One of the requirements to obtaining and maintaining a mortgage or loan on your home is that it be adequately insured against unexpected disasters. It’s important to know that damage from floods or landslides are not typically included in normal homeowner insurance policies.
Evaluation of whether a home resides within a flood plain is part of the consideration in obtaining affordable homeowner’s insurance. This can affect the ability of a buyer to fulfill the terms of their purchase contract, as expensive insurance may negatively impact that buyer’s ability to qualify for the purchase of the home.
Similarly, the requirement that flood insurance be obtained can negatively impact the Seller’s ability to sell a home. A home that’s not insurable, or one that has what appear to be excessively high premiums, can be difficult to sell to anyone that must finance their purchase, limiting prospective buyers to cash only or seller-carried contracts.
In most purchase contracts in which I participate, I recommend that the buyer include a provision that their annual homeowner insurance premium be no more than 1/2 of 1% of the purchase price. Generally that’s doable, unless the home happens to reside in an area designated as residing in a flood plain — then prices skyrocket as the prospective homeowner must also negotiate flood insurance.
As geology, improvements to land, and technology change, flood maps are updated by FEMA (Federal Emergency Management Agency). Your home, which previously was not within a flood prone area, may be now … or, conversely, perhaps it is no longer, affecting your insurance rates.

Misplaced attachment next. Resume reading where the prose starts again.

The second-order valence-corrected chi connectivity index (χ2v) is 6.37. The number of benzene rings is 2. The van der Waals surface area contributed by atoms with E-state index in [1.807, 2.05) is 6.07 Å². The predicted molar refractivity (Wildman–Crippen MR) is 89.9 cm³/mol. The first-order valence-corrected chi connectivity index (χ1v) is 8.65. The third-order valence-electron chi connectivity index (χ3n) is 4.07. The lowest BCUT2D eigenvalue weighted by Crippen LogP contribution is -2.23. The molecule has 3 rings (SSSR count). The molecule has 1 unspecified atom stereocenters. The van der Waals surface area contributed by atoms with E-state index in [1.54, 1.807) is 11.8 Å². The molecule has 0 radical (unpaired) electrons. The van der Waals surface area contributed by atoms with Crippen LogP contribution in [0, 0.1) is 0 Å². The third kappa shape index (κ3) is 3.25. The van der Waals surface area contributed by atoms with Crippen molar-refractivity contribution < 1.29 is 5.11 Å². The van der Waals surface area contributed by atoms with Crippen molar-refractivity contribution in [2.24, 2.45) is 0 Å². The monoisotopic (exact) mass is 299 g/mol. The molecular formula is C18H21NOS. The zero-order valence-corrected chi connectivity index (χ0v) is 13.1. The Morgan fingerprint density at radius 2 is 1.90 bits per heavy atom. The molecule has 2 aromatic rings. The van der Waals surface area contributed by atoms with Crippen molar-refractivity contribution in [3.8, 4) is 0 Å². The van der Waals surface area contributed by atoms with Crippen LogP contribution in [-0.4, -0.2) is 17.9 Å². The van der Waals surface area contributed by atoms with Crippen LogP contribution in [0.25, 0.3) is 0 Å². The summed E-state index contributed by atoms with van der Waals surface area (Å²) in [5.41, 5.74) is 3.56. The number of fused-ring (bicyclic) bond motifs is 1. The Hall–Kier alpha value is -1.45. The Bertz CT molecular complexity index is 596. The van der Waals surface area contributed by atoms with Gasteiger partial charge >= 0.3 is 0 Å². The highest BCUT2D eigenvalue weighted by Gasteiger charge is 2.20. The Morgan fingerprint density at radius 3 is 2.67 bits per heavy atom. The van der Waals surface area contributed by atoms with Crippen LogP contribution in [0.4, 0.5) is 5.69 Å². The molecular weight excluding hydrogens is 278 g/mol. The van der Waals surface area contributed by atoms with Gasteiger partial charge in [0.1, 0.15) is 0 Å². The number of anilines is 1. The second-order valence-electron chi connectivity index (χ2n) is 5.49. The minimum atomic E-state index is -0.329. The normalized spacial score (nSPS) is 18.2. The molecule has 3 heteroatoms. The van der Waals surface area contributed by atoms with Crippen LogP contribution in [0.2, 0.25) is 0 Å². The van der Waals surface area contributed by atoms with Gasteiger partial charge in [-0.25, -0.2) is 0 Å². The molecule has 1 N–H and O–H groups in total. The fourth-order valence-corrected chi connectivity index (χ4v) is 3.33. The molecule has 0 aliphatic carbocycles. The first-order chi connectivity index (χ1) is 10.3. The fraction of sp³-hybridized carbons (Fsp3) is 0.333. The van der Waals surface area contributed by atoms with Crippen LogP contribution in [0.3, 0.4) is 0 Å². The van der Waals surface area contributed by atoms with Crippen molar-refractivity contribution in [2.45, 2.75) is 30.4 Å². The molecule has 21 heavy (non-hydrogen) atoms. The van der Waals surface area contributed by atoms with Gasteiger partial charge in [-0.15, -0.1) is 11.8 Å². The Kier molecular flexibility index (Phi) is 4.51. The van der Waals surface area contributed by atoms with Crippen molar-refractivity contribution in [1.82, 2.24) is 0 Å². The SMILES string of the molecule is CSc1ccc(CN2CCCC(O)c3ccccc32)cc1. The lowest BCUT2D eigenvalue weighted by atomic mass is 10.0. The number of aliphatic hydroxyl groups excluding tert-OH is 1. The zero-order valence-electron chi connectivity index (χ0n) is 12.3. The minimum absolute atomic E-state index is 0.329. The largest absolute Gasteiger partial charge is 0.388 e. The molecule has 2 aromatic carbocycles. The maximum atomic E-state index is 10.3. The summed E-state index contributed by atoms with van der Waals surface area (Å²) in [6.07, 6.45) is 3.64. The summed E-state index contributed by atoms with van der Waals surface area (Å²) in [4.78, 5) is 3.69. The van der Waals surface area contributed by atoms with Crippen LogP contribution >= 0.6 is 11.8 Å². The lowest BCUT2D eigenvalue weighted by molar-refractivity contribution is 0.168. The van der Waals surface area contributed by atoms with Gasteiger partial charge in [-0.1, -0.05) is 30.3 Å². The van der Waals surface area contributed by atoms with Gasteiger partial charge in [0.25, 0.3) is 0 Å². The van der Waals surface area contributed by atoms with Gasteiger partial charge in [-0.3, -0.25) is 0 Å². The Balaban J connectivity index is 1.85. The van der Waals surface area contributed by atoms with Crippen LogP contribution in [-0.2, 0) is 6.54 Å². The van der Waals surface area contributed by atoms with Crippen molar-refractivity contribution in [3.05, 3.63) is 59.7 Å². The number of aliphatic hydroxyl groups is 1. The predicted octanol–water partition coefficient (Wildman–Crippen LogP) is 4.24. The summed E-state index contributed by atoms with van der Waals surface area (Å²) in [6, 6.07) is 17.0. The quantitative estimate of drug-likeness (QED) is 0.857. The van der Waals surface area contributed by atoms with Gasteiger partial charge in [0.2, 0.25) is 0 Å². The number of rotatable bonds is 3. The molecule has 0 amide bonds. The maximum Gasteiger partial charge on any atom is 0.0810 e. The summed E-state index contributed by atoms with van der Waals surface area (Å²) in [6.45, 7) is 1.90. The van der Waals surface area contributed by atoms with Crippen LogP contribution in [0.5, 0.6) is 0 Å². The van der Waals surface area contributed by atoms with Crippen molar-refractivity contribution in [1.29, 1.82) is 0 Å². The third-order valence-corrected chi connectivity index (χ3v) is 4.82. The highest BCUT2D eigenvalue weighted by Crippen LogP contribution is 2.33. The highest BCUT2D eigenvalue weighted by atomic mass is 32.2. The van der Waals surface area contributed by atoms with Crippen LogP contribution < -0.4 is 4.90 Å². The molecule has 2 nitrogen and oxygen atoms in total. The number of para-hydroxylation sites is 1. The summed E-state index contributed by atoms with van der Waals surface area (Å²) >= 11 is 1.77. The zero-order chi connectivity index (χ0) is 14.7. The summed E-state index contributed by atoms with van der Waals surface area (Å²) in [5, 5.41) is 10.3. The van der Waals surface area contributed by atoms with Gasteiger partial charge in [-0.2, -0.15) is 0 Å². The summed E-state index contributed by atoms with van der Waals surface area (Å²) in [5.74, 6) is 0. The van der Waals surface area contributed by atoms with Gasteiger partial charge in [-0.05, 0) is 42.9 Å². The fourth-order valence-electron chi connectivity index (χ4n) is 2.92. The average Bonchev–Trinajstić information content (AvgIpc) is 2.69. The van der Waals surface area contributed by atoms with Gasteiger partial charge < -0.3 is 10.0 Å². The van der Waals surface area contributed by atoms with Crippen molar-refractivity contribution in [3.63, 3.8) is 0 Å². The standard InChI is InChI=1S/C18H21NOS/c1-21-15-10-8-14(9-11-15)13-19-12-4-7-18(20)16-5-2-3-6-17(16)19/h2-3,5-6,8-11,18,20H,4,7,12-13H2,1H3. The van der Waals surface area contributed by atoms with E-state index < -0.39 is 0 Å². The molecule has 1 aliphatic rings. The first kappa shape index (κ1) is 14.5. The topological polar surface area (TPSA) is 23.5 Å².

In incorporated and unincorporated King County, those flood maps have recently been re-drawn and can now be viewed during one of the three public meetings listed below. Additionally, you can review the new King County flood maps online, obtain more information about these public meetings, and review the flood insurance studies by visiting the King County Preliminary Flood Insurance page.
Additional information about flood insurance in Washington State can be found at the Office of the Insurance Commissioner.
Finally, be sure to periodically review the terms of your homeowner insurance policy. It’s critically important that you know exactly what is … and what is not … covered on your policy. Damage from flood waters, earthquakes, or extra coverage for all that nifty personal computing equipment you own, may require extra attention in the form of insurance riders.
For help with your homeowner insurance needs, please let me know and I’ll be delighted to refer you to an outstanding insurance professional.